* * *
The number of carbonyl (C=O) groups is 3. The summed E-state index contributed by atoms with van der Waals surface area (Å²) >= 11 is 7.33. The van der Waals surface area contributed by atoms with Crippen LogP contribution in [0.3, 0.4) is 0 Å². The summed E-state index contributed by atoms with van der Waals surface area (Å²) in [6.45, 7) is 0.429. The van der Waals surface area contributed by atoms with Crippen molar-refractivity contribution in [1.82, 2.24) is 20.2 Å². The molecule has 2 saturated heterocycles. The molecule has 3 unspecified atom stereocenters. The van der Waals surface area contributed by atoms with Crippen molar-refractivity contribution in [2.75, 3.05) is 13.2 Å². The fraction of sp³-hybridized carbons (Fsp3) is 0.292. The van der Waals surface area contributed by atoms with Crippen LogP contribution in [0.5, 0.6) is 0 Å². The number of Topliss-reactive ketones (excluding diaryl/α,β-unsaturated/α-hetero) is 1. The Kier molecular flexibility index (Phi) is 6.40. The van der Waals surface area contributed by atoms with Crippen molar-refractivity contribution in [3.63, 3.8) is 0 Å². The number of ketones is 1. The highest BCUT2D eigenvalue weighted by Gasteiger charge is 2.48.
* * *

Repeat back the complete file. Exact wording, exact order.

The number of carbonyl (C=O) groups is 3. The summed E-state index contributed by atoms with van der Waals surface area (Å²) >= 11 is 7.33. The van der Waals surface area contributed by atoms with Crippen LogP contribution in [0.3, 0.4) is 0 Å². The summed E-state index contributed by atoms with van der Waals surface area (Å²) in [6.45, 7) is 0.429. The van der Waals surface area contributed by atoms with Crippen molar-refractivity contribution in [1.82, 2.24) is 20.2 Å². The molecule has 2 saturated heterocycles. The molecule has 3 unspecified atom stereocenters. The van der Waals surface area contributed by atoms with Crippen molar-refractivity contribution in [2.75, 3.05) is 13.2 Å². The fraction of sp³-hybridized carbons (Fsp3) is 0.292. The van der Waals surface area contributed by atoms with Crippen LogP contribution in [0.5, 0.6) is 0 Å². The number of Topliss-reactive ketones (excluding diaryl/α,β-unsaturated/α-hetero) is 1. The Kier molecular flexibility index (Phi) is 6.40. The van der Waals surface area contributed by atoms with Crippen molar-refractivity contribution in [3.63, 3.8) is 0 Å². The number of ketones is 1. The highest BCUT2D eigenvalue weighted by Gasteiger charge is 2.48.